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Steeltown Film Factory provides oulet for local talent

Twelve sophomores from Carnegie Mellon’s School of Drama presented semi-finalist scripts last Saturday. (credit: Courtney Wittekind/News Editor) Twelve sophomores from Carnegie Mellon’s School of Drama presented semi-finalist scripts last Saturday. (credit: Courtney Wittekind/News Editor) Ten semi-finalists of Steeltown Film Factory's "Scripted Readings" competition were chosen to have their scripts performed in front of a live audience. 
 (credit: Courtney Wittekind/News Editor) Ten semi-finalists of Steeltown Film Factory's "Scripted Readings" competition were chosen to have their scripts performed in front of a live audience. (credit: Courtney Wittekind/News Editor) As a response to the lack of outlets available for local talent, Kurlander and fellow panelists Asher Garfinkel, president of Readers Unlimited; Bernie Goldmann, producer of 300; Laura Harkcom, writer and producer of The Lost Room; and Minnette Seate, senior producer of WQED Multimedia came together with Steeltown Entertainment’s Film Factory to host a contest called “Scripted Readings: Does the Story Work”. (credit: Courtney Wittekind/News Editor ) As a response to the lack of outlets available for local talent, Kurlander and fellow panelists Asher Garfinkel, president of Readers Unlimited; Bernie Goldmann, producer of 300; Laura Harkcom, writer and producer of The Lost Room; and Minnette Seate, senior producer of WQED Multimedia came together with Steeltown Entertainment’s Film Factory to host a contest called “Scripted Readings: Does the Story Work”. (credit: Courtney Wittekind/News Editor )

According to Carl Kurlander, executive producer of Steeltown Entertainment Project and producer of Saved By The Bell, “[Pittsburgh’s] greatest export isn’t steel; it’s talent.” As a response to the lack of outlets available for local talent, Kurlander and fellow panelists Asher Garfinkel, president of Readers Unlimited; Bernie Goldmann, producer of 300; Laura Harkcom, writer and producer of The Lost Room; and Minnette Seate, senior producer of WQED Multimedia came together with Steeltown Entertainment’s Film Factory to host a contest called “Scripted Readings: Does the Story Work” that would help alleviate this problem. This project allowed aspiring screenwriters in Pittsburgh to pitch screenplays for potential movies to some of Hollywood’s best producers, with a chance of winning $25,000 to turn their scripts into movies. Ten semi-finalists were chosen to have their scripts performed in front of a live audience.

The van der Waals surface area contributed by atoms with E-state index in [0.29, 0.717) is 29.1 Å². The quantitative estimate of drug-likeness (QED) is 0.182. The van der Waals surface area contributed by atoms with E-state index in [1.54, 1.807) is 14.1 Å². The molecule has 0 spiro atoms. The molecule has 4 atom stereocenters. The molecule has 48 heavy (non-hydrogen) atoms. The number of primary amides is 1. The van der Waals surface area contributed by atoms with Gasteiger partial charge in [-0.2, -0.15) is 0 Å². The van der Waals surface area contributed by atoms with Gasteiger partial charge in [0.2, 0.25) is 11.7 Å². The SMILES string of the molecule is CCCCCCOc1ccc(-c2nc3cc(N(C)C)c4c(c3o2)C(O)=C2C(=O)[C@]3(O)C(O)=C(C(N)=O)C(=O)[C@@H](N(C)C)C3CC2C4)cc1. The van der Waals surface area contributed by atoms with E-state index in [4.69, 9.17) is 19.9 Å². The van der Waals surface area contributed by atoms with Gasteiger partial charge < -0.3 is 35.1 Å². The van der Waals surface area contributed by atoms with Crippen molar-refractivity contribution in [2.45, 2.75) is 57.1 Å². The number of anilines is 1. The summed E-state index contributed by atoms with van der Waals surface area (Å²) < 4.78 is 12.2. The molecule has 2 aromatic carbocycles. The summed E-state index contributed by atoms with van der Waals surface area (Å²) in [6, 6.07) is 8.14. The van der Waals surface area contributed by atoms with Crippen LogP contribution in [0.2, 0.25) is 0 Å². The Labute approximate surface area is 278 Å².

Twelve sophomores from Carnegie Mellon’s School of Drama presented these scripts in front of an intimate audience and collection of judges last Saturday. Two members of the cast, Alex Rice and Annie Heise, both sophomore acting majors, agreed that “it was a great opportunity,” because usually only juniors and seniors perform in Carnegie Mellon drama productions.

Judges remarked on the diversity among submissions. However, each script contained common underlying elements specific to the Pittsburgh area. Adriana Ramirez, a visiting lecturer at the University of Pittsburgh, took a darker tone in her screenplay N’At, stating that “[in Pittsburgh] the winter, like the metal, is cold and hard.”

Ramirez’s script was a favorite, according to Heise. “[It was] funny, creative, and very real,” Heise said.

After this event, contestants will be given time to rewrite their screenplays. One final winner will earn the $25,000 prize and have the chance to turn their scripts into a movie. The finished production will preview at Pittsburgh’s Three Rivers Film Festival next year.